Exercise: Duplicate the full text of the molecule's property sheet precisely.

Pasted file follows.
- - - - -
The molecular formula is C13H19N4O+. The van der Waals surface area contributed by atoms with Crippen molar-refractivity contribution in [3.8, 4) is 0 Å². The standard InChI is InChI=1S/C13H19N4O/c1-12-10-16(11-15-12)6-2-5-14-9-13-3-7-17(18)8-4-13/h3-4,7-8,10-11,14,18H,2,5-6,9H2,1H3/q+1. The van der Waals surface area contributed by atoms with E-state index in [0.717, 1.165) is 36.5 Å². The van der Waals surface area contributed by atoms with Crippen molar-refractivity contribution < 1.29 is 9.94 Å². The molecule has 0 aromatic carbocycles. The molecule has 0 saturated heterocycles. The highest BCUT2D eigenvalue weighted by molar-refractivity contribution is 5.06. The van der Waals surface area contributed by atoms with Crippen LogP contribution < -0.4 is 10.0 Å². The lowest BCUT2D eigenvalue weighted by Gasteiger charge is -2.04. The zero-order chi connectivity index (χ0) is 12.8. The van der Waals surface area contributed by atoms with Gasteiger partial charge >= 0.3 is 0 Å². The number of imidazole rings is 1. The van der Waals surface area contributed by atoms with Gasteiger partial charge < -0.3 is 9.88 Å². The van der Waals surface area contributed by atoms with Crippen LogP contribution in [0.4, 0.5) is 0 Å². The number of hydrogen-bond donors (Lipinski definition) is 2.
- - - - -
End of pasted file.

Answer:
The molecular formula is C13H19N4O+. The van der Waals surface area contributed by atoms with Crippen molar-refractivity contribution in [3.8, 4) is 0 Å². The standard InChI is InChI=1S/C13H19N4O/c1-12-10-16(11-15-12)6-2-5-14-9-13-3-7-17(18)8-4-13/h3-4,7-8,10-11,14,18H,2,5-6,9H2,1H3/q+1. The van der Waals surface area contributed by atoms with E-state index in [0.717, 1.165) is 36.5 Å². The van der Waals surface area contributed by atoms with Crippen molar-refractivity contribution < 1.29 is 9.94 Å². The molecule has 0 aromatic carbocycles. The molecule has 0 saturated heterocycles. The highest BCUT2D eigenvalue weighted by molar-refractivity contribution is 5.06. The van der Waals surface area contributed by atoms with Crippen LogP contribution < -0.4 is 10.0 Å². The lowest BCUT2D eigenvalue weighted by Gasteiger charge is -2.04. The zero-order chi connectivity index (χ0) is 12.8. The van der Waals surface area contributed by atoms with Gasteiger partial charge >= 0.3 is 0 Å². The number of imidazole rings is 1. The van der Waals surface area contributed by atoms with Gasteiger partial charge < -0.3 is 9.88 Å². The van der Waals surface area contributed by atoms with Crippen LogP contribution in [0.4, 0.5) is 0 Å². The number of hydrogen-bond donors (Lipinski definition) is 2.